Useful thinkorswim tools you can use are the Heat Map, volatility calculation and Mobile Trader. Find out which stocks are moving, different ways to calculate volatility and share charts on Mobile Trader.
What’s driving an index, and what could potentially drive your next trade? Stocks, of course! But because the stocks of some companies make up much more of a given index than others, they can take the driver’s seat and massively influence their corresponding index’s value. The thinkorswim® Heat Map shows you just how big these stocks are relative to the index’s value, which could give you some ideas for the next generation of a “FAANG” gang.
FIGURE 1: HEAT MAP. The bigger the company, the bigger the square. Green means the stock price is up, and red means it’s down. The more intense the color, the larger the price move. Source: thinkorswim from TD Ameritrade. For illustrative purposes only. Specific securities appearing in educational examples are not a recommendation to buy, sell, or hold any security.
Once you have an idea of which stocks are influencing an index, you can compare how the stock is moving relative to its index. One way is to use the comparison feature in the Charts tab of thinkorswim. Overlaying the index chart on a stock chart can help you identify if the stock is underperforming or outperforming an index.
This information can play a role in your decision to trade an index or stock that drives an index. Consider this a starting step, and perhaps add other factors, such as implied volatilities, that might help drive your decisions.
There’s no such thing as certainty in the options world. Implied volatilities (IVs) are independent from one options cycle to another. Changing IVs, different price models (e.g., Black-Scholes), and time decay can change the P&L of your trades. So it’s a good idea to spend time analyzing potential trades and figuring out how different volatility calculations affect them.
On the thinkorswim platform from TD Ameritrade you have a few choices for volatility calculation modes. The platform defaults to “individual implied volatility,” but there are two other modes: “volatility smile approximation” and “fixed volatility per expiration date.”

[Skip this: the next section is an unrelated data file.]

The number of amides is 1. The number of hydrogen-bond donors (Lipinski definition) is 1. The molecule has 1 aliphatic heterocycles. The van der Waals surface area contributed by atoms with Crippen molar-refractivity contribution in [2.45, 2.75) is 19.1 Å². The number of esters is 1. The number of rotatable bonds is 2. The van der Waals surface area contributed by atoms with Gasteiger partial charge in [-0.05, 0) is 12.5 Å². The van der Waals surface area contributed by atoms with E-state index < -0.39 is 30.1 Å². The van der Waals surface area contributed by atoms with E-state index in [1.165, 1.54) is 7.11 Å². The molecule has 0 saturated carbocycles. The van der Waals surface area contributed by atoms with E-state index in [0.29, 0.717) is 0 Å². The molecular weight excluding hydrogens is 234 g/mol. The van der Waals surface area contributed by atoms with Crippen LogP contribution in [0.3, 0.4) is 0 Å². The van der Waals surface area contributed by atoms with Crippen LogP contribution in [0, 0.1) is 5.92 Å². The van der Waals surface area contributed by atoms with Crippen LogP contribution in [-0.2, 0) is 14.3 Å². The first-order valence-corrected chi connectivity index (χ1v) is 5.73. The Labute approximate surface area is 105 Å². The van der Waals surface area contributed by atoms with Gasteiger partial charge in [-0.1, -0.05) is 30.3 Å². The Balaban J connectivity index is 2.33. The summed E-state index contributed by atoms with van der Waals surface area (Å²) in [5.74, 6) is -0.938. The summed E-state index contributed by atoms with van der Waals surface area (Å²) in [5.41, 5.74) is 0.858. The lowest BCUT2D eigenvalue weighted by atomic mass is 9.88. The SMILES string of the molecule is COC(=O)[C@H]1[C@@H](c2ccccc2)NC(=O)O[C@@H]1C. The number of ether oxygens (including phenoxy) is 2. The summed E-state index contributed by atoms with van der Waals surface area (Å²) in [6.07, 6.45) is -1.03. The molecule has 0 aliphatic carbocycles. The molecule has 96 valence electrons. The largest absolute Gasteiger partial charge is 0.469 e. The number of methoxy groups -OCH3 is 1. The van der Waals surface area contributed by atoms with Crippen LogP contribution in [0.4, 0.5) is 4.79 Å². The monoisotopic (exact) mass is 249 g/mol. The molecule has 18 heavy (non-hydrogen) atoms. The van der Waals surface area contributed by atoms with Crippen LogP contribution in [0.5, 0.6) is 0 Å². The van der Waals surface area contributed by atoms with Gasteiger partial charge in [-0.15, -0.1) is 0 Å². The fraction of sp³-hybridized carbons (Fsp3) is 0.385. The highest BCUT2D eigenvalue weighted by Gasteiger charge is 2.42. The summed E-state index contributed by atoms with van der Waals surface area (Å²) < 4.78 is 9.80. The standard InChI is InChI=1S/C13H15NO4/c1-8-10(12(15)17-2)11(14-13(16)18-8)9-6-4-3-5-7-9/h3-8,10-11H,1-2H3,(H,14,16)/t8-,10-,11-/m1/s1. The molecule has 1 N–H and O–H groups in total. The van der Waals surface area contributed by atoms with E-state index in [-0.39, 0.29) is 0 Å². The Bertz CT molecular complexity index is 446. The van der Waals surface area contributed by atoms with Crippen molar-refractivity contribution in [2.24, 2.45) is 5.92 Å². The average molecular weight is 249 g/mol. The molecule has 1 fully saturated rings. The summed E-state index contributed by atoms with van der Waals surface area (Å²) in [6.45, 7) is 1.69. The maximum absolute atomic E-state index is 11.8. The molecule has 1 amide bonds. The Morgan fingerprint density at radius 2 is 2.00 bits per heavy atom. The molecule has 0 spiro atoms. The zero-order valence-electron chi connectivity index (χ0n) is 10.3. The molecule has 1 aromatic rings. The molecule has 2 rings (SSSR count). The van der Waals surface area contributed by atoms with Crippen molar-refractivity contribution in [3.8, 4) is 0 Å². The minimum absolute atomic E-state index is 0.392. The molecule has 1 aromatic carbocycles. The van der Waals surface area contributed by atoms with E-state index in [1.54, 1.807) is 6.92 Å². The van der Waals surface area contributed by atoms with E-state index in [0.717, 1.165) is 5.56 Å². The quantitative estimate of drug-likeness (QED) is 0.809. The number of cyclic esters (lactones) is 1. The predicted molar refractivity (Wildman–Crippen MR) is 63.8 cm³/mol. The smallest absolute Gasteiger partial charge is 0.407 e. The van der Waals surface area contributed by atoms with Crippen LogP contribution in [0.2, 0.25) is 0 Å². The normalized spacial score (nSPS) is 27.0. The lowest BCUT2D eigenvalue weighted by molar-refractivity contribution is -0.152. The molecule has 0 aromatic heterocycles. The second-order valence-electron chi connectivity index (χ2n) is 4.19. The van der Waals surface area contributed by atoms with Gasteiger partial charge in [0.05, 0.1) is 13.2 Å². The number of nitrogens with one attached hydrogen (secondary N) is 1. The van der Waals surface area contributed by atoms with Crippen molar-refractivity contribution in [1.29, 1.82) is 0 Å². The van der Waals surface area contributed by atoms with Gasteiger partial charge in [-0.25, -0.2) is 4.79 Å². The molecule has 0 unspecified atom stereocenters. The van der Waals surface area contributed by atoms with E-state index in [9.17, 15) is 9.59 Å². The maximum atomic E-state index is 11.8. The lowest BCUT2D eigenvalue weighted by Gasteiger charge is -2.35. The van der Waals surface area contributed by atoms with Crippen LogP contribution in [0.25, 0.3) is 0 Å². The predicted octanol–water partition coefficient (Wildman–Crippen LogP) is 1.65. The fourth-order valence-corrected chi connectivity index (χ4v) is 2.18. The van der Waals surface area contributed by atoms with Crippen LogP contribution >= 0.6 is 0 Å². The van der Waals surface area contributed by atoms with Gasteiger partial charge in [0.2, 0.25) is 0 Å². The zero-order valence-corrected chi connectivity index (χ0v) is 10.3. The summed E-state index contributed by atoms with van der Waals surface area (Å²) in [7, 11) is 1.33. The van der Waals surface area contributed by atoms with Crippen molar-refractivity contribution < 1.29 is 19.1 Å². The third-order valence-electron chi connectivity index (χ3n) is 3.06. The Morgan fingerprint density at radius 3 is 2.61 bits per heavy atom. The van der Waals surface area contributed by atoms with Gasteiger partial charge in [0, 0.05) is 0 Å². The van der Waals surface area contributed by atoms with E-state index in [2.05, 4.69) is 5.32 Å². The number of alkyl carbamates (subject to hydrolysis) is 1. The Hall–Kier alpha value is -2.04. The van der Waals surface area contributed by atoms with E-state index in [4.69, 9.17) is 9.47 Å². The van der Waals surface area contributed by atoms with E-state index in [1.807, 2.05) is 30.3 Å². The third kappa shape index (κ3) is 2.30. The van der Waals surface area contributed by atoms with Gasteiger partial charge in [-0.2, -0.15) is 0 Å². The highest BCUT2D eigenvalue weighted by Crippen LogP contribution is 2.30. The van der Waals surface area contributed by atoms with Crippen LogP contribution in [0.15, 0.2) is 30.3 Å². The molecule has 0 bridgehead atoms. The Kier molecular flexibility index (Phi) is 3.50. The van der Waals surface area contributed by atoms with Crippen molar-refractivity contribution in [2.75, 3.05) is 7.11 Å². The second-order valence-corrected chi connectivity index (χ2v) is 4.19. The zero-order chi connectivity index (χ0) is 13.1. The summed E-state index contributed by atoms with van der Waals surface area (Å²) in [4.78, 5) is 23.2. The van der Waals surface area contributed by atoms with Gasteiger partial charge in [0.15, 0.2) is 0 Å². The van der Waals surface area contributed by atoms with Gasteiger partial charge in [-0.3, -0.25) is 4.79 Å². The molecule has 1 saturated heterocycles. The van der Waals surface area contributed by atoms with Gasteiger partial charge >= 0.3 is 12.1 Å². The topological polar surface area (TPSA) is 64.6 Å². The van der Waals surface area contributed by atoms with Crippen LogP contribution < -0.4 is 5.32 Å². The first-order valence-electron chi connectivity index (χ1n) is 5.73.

From the Setup menu in the top right of thinkorswim (gear icon), select “Application Settings …” and you’ll see a screen that looks like the one in Figure 2.
FIGURE 2: WHICH VOL CALCULATION MODE SHOULD YOU USE? On your thinkorswim platform, from Application Settings, you can opt to use one of three vol calculation modes. Source: thinkorswim from TD Ameritrade. For illustrative purposes only.
Individual implied volatility uses a distinct implied volatility for each strike.
Volatility smile approximation accounts for skew in the out-of-the-money strikes, which tend to have inflated IVs.
Fixed volatility per expiration date shows theoretical prices if all options of a series were at the same vol level as the at-the-money options.
In the end, 99% of what you need is in the default volatility settings. But if you like to geek out with this stuff, and you feel your volatility settings are leading you astray, it might be worth playing around with this feature. One model isn’t necessarily more accurate than another. These are theoretical settings that can be helpful when analyzing potential positions.
You can step away from your desk, but you don’t have to step away from your trading.
Anytime, anywhere, fire up your Mobile Trader app and look to see what’s happening in the markets. As you casually glance through the charts of the symbols on your watch list, you may come across one that has the perfect setup you’ve been waiting for. You’ve just got to share it!
To share a chart (see Figure 3):
FIGURE 3: CHART SHARING ON MOBILE TRADER. Source: thinkorswim from TD Ameritrade. For illustrative purposes only.
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